An early glimpse into the narrowing of the dream of the open-source, anything-goes world of 3D printing, via Ars Technica:
A Danish company that sells 3D printer component parts and related software to 3D printer manufacturers now says it has come up with a firearm component detection algorithm.
On Tuesday, Create it Real announced that in the coming months its software would include an option to find and block gun parts. When it detects a file that contains firearm parts, the software will shut down and disallow printing….
"In Europe there are laws around manufacturing firearms—if it becomes too easy to just press print, who is responsible?" Jeremie Pierre Gay, the company's CEO, said to Ars. "That is the concern of the manufacturer. They want to get rid of this responsibility. In general, our software works like an antivirus [program], we have a central database [where] we collect all the files that are firearms."….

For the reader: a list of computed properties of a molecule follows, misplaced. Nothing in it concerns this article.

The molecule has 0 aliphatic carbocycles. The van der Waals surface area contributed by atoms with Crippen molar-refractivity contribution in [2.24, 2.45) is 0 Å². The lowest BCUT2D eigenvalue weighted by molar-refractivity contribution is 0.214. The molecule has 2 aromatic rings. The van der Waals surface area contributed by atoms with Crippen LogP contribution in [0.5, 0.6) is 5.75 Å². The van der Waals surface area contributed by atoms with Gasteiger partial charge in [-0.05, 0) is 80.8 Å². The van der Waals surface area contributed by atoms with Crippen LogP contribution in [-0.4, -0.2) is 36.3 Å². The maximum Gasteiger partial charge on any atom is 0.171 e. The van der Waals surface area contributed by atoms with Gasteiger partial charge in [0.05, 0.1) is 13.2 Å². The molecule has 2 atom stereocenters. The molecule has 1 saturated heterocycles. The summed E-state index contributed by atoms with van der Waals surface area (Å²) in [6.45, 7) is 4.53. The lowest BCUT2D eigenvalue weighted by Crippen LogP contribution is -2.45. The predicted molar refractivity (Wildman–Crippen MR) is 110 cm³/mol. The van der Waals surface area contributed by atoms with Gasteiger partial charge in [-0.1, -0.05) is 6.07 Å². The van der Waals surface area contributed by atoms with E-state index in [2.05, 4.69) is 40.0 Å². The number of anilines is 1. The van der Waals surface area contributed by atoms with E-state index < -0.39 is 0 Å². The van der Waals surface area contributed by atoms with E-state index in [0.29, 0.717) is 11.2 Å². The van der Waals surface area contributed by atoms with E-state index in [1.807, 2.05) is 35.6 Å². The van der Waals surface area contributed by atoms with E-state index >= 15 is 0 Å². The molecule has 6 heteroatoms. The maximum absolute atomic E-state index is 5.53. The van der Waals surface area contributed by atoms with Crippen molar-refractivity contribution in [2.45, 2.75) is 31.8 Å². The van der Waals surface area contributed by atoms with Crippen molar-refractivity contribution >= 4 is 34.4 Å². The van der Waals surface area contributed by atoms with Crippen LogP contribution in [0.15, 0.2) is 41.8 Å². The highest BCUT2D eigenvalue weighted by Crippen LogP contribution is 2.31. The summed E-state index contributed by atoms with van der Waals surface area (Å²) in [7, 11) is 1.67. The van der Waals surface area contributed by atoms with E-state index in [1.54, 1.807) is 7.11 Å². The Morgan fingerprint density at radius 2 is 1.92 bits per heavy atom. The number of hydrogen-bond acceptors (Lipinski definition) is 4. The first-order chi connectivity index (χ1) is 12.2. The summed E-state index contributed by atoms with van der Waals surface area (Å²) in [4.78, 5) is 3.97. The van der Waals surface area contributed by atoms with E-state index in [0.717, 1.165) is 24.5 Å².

Gay declined to explain precisely how his detection algorithms work, other than to say they involve a "combination of geometrical features." For now, this software is only available for Create it Real's hardware—but the executive noted that he would be happy to license it to other software developers.
Of course, any techical possiblility--even a self-limiting one--offered for sale in a market to willing customers is OK by me, in a "I wouldn't wave my hand and make it disappear" way. But it would be sad if this is the beginning (as the market in home 3D printers centralizes more, with Makerbot's purchase by Stratasys) of a norm in these machines that is DRMed and limited like a locked phone or DVD player, where it's only easy to do the limited set of things the sellers of the device want you to do.